¶ 9 Plaintiff contends that, because the guard gate was easily removed and hindered the use of the lift, the trial court erred in concluding that, as a matter of law, the removal of the guard gate was not reasonably foreseeable. We agree. The evidence presented by JLG in support of the motion for summary judgment established that the top of the lift was surrounded on three sides by a guard railing. The guard gate was at the back of the lift and consisted of an upside down U-shaped piece of metal. The legs of the guard gate slid into two channels attached to the permanent guard railing. When the scissor lift left JLG's control, the guard gate was affixed to the guard railing with a bolt and a Nyloc nut. The Nyloc nut was a nylon insert lock nut that contained a nylon collar insert. The collar insert was slightly smaller in diameter than the bolt, thus allowing the collar to “deform[ ] elastically over the threads of the bolt.” This locked the bolt in two ways: it increased the friction between the nut and the bolt and it applied a compressive force against the bolt. The guard gate was also held in place by two locking pins. According to JLG's evidence, removal of the guard gate required that the nut and bolt be removed with a wrench and a screwdriver, the locking pins pulled out of position, and the gate itself pulled out of its channels.

¶ 10 Plaintiff contends that there is a genuine issue of material fact as to whether tools were needed to remove the guard gate, because Victor Cardenas, plaintiff's coworker, testified in his deposition that when he first used the scissor lift it appeared that the guard gate could be removed without the use of tools by simply lifting it out of its channels. While tools might not have been needed to remove the guard gate when Cardenas used the lift, because the nut and bolt might have been removed by that point, the relevant question is whether, when it left JLG's control, the lift was unreasonably dangerous. Augenstine, 135 Ill.App.3d at 275 (“To recover against a manufacturer under strict liability, a plaintiff must prove that his injury resulted from an unreasonably dangerous condition of the product and that the condition existed at the time the product left the manufacturer's control.” (Emphasis added.)). Plaintiff presented no evidence countering JLG's evidence that, when the lift left JLG's control, it required the use of a screwdriver and a wrench to remove the nut and bolt and thus the guard gate. Nor did plaintiff present evidence that the guard gate was not affixed as alleged by JLG. In fact, in his response to JLG's motion for summary judgment, plaintiff acknowledged that the guard gate was originally affixed to the lift by a nut and bolt and two locking pins.

¶ 11 In any case, whether tools were needed to remove the guard gate does not necessarily answer the question of whether, as a matter of law, the removal of the guard gate was foreseeable. In Davis, 284 Ill.App.3d at 216, the plaintiff's husband was run over and killed by a garbage truck after the wiring of the safety switch had been altered to allow garbage to be packed while the truck was in gear. The plaintiff sued, among others, the manufacturer of the packing device and the company that sold the packing device to the husband's employer and that installed the packing device onto the truck. Davis, 284 Ill.App.3d at 216. The First District reversed the trial court's grant of summary judgment, concluding that a genuine issue of material fact existed as to whether the manufacturer and the seller of the packing device could have reasonably foreseen the alteration to the safety switch's wiring. Davis, 284 Ill.App.3d at 221. In doing so, the First District noted that the evidence presented did not indicate that the rewiring of the switch was a complex procedure or that the average garbage truck operator would not have the necessary knowledge to make the alteration. Davis, 284 Ill.App.3d at 221. In fact, the court noted that the evidence presented implied that the rewiring could be done quickly with only pliers and a screwdriver. Davis, 284 Ill.App.3d at 221.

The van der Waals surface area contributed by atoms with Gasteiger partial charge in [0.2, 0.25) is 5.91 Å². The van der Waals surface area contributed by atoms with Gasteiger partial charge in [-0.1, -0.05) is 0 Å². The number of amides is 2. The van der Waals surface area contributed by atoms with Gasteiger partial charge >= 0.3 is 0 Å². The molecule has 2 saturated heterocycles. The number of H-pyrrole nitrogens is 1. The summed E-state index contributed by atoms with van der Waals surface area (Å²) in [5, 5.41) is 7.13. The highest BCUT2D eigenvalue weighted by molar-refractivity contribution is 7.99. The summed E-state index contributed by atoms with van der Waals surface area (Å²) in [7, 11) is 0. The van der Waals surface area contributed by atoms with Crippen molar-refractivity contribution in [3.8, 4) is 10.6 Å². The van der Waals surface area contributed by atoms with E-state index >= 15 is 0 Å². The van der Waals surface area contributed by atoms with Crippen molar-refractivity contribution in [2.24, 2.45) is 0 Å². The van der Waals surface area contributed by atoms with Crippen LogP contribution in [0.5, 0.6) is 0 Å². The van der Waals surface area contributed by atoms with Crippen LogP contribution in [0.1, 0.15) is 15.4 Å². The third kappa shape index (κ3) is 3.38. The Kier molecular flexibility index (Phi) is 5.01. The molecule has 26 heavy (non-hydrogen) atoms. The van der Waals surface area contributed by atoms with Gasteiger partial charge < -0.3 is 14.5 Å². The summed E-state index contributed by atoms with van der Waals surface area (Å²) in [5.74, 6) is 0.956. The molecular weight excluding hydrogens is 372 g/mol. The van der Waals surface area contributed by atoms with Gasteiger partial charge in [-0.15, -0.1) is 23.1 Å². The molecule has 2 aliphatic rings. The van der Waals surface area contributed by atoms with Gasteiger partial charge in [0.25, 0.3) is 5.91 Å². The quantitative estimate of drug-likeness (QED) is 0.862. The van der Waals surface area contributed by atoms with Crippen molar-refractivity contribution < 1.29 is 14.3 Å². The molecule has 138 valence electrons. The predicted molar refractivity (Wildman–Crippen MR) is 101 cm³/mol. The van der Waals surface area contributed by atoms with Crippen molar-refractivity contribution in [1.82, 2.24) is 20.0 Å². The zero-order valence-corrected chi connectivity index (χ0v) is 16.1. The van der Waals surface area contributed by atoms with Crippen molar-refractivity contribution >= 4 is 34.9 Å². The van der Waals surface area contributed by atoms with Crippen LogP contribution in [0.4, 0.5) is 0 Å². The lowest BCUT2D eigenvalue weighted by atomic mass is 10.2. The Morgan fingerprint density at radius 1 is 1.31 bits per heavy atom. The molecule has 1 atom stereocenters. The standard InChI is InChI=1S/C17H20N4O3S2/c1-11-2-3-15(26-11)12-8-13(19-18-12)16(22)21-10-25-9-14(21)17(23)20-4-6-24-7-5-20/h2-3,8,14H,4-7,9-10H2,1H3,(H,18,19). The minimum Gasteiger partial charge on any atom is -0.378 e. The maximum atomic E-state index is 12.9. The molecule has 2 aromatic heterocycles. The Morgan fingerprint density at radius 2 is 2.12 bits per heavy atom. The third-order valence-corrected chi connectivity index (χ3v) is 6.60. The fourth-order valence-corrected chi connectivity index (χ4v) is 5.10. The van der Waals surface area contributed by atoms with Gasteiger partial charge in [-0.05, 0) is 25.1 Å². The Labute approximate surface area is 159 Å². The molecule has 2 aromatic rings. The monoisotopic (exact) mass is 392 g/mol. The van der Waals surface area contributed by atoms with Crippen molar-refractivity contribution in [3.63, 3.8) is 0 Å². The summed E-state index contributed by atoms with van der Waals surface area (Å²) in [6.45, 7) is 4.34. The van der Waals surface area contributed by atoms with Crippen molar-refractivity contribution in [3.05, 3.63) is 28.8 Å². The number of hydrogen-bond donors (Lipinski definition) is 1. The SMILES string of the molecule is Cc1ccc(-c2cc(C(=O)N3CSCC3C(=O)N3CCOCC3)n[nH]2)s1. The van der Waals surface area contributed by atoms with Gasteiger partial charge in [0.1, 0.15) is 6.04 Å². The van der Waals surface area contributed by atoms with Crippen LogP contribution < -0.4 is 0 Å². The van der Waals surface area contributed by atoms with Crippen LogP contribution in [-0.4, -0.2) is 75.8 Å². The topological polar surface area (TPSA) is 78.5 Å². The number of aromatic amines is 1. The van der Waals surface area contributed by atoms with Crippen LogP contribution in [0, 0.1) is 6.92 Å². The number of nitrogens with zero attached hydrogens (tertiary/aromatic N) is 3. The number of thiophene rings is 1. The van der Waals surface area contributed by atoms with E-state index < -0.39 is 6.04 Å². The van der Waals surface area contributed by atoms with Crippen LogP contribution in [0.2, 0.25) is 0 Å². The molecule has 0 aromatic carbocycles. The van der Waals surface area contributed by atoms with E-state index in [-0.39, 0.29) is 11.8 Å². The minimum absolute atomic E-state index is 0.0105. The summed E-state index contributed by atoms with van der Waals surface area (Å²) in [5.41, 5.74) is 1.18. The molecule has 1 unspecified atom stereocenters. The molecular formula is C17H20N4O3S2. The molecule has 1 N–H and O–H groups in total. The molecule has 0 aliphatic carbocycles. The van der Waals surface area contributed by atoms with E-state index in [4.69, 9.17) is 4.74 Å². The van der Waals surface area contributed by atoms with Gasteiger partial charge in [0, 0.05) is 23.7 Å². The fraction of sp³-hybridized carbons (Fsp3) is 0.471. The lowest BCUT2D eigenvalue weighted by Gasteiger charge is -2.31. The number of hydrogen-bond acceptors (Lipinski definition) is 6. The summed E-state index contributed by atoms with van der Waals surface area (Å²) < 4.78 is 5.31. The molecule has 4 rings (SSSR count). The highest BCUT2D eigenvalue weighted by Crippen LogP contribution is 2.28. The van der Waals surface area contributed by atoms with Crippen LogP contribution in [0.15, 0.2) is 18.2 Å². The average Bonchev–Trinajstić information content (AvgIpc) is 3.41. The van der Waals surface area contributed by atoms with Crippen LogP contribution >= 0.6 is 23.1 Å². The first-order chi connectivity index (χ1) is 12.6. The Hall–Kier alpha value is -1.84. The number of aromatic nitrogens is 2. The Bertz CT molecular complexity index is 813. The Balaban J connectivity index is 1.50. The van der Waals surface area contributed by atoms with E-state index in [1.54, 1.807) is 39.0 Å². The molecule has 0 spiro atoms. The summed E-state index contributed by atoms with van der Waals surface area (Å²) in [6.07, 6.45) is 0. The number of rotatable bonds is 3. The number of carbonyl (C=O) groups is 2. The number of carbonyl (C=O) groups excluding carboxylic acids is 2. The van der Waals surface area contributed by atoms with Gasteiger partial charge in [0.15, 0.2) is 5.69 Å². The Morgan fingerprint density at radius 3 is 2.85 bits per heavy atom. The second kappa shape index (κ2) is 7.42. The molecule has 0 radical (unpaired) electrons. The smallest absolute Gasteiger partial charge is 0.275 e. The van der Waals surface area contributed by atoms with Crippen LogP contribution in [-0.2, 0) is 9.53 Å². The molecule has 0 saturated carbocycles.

¶ 12 We find Davis persuasive and believe that it belies JLG's contention that an alteration of a product is, as matter of law, unforeseeable when it requires the use of tools. As discussed above, the Davis court concluded that a genuine issue of material fact existed as to the foreseeability of the modification despite the fact that the use of pliers and a screwdriver was required. While the use of tools might be a factor in determining whether a modification is accomplished easily, we do not believe that it is the determining factor, especially where the tools themselves are common tools such as pliers, wrenches, or screwdrivers. Rather, we believe, as the Davis court did, that where there is no evidence that special expertise is needed to make the modification or that the modification is especially complex or time-consuming, a genuine issue of material fact exists as to the foreseeability of the modification, and the question is best presented to a jury.

¶ 13 JLG relies heavily on DeArmond for the proposition that, where tools are needed to make the modification, the modification is, as a matter of law, unforeseeable. In DeArmond, 86 Ill.App.3d at 1071, however, the removal of the safety doors required the removal of eight quarter-inch bolts and a rod. In contrast, the removal of the guard gate from the scissor lift required only the removal of a nut and bolt and two pins. While the DeArmond court concluded that the removal of eight bolts and a rod could never be foreseeable, we cannot say the same about the removal of a single bolt and two pins.

¶ 14 Accordingly, we conclude that a genuine issue of material fact remains regarding whether the removal of the guard gate was reasonably foreseeable. Therefore, we reverse the judgment of the trial court and remand the matter.

¶ 15 CONCLUSION

¶ 16 For the reasons stated, the judgment of the circuit court of Du Page County is reversed and the matter remanded.

¶ 17 Reversed and remanded.

Justice SCHOSTOK delivered the judgment of the court, with opinion:

Justices BOWMAN and BURKE concurred in the judgment and opinion.